For example, there is a mantle (lama's) made of black fox fur that was presented to the first Bogd Zanabazar by the Manchurian King Enkh-Amgalan. The fur mantle is made of 80 fox skins and, by removing spinal parts of the skins, is seen to be adorned with 61 pieces of coral flower and 800 pieces of pearl. Its length is 186cm and the width of its skirt is 7 meters. Bogd Khaan also had a jacket made of yellow brocade and decorated with pearl patterns in which about 22,000 small pearls have been used. Besides this, it is worthy of mention that there is a hat, made from the leaves of a sandal tree that had been presented to the Bogd Khaan by Dalai Lama V and a chair presented by Russian Tsar Nikolai II. In its time, the chair used to play music when someone sat on it. The museum preserves the crown of the Bogd Khaan, a music box, silver articles, various stuffed animals, a carriage, silver saddle, and many other priceless and unique items.

The Winter Palace, a few kilometers south of the Square on Chingisiin Orgon Choloo, is open daily in summer from 10 a.m. to 5 p.m. In winter it is closed on Wednesday and Thursday. A little pamphlet, available at the entrance, gives a very brief explanation of the temples in English, and includes a handy map showing the temple locations.


The Bogd Khaan Palace Museum, the foundation of which was laid in 1924, opened in 1926. It is a construction built in an oriental architectural style.

In the course of a period of one century, the Palace Museum underwent several restorations. However, during the last 40 years, it was not properly reconstructed and, since 2002, extensive restoration work has been ongoing at the museum. The first work is to repair the library temple, with donations from the World Monuments Fund headquartered in the United States. Between 2002 and 2003, restoration work valued at USD 60 thousand was performed successfully.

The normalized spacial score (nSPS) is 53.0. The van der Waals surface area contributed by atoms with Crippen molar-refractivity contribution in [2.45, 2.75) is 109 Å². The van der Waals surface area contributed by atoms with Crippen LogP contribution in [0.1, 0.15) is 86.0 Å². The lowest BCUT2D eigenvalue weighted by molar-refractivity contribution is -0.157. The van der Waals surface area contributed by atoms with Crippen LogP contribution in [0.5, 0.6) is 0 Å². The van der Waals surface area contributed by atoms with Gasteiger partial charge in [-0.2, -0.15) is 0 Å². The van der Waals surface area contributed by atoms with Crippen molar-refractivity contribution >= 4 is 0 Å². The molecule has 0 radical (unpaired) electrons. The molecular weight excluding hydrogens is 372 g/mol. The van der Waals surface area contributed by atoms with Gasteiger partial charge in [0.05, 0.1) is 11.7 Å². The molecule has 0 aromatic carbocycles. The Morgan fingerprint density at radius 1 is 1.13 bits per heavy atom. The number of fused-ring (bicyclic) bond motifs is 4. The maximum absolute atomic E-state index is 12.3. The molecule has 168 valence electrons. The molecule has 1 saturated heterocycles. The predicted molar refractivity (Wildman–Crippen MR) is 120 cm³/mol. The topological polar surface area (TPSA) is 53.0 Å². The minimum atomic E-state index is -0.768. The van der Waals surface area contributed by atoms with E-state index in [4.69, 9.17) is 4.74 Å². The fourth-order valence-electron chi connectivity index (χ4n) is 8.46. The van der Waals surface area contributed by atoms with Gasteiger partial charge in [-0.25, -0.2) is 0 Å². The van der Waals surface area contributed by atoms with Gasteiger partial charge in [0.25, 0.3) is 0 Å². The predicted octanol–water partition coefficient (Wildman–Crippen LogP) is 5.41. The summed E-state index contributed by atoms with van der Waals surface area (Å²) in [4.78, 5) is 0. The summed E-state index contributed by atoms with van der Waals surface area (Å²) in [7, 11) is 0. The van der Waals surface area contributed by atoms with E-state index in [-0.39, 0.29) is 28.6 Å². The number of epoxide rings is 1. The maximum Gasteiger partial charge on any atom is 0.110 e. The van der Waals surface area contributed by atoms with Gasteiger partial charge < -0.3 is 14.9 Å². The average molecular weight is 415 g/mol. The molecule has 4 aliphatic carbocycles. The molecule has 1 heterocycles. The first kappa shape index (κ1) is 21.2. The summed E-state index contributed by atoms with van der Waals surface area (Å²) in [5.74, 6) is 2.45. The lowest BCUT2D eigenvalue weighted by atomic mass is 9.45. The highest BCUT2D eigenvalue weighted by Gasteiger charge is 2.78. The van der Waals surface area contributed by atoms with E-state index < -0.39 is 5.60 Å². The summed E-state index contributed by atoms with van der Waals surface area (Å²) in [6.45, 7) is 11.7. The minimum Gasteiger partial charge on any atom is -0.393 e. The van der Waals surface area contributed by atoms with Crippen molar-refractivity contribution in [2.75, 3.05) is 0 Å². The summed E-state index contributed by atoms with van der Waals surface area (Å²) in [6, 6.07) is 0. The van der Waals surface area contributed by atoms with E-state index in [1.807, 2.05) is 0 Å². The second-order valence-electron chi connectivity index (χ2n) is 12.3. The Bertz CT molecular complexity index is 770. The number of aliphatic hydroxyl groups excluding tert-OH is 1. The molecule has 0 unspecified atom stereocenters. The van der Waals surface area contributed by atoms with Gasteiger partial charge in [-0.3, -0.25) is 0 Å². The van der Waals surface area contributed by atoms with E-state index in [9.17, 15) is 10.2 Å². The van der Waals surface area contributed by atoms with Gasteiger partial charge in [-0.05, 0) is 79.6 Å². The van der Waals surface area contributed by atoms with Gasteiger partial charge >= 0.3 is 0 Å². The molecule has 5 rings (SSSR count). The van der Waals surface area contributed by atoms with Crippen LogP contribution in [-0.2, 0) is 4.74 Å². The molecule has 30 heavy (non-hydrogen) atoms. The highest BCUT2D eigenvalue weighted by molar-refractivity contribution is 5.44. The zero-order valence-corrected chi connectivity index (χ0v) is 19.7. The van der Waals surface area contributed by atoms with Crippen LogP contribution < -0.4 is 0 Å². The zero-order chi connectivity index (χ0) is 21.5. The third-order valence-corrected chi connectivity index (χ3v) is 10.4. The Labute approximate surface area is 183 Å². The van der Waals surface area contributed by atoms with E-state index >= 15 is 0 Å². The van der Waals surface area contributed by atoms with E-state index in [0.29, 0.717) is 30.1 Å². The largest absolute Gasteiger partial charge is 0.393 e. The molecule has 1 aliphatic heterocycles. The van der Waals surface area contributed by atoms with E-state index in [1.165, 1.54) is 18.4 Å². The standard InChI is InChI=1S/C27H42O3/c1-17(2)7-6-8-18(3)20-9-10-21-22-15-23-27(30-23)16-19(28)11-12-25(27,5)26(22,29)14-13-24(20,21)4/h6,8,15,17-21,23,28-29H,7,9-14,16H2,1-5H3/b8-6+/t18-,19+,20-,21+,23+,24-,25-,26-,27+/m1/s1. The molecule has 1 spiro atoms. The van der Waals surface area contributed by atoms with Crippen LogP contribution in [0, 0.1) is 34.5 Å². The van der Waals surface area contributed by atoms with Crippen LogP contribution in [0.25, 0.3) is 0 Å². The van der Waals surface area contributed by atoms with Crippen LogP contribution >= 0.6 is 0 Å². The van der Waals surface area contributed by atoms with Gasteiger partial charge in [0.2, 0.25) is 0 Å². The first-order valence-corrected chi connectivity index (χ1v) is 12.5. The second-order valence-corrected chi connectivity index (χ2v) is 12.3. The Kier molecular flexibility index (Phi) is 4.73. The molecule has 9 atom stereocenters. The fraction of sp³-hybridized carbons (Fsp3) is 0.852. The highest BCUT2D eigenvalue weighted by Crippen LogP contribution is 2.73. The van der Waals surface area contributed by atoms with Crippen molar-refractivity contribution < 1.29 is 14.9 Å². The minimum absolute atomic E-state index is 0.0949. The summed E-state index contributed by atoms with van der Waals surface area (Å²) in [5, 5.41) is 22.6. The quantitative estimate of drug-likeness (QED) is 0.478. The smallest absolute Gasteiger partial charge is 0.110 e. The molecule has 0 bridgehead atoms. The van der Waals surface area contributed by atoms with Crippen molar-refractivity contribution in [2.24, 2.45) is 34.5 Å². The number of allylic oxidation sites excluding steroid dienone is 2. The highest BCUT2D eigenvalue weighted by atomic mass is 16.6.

Financed by non-refundable cultural aid rendered by the Government of China, the gates guarding the museum were reconstructed 2007.

In 2002 and 2003, the museum enriched its collection with some 300 photographs depicting the history ofMongolia under the rule of Bogd Khaan, on the basis of research conducted throughout all the archives operating within the territory of Mongolia.

The museum personnel stages exhibitions in two provinces of Mongolia every year. Furthermore thanks to technical modernization carried out since 2001, exhibitions have been hosted in Germany, Austria, Turkey and Hungary. All this has created an opportunity for the historical monument that once served as the Green Palace of Bogd Khaan, with its priceless historical and cultural artifacts, to be inherited by the next generation. It is also planned to build an exhibition hall and a treasury house meeting international safety standards that will facilitate the display of all exhibits to the public.


People still talk about the 1960 flood that caused devastating damage during the last 100-year history of Mongolia. The flood took place in July, during the Naadam festival and covered huge areas from the Bayangol Hotel through to the Peace Bridge, flooding the ground floors of apartment areas, industrial districts and destroying a large number of objects.

Only the Bogd Khaan Palace Museum located in this area was not flooded, astonishing the people. It is interesting that this huge flood passed by the un-elevated location of the museum, leaving it totally dry. Some people explain this as being the right location, chosen with the help of astrology. Others explain this with a religious point of view, saying that a strong charm was put in place at the Bogd Khaan Palace by strong lamas of that time. There is no other explanation for this happening.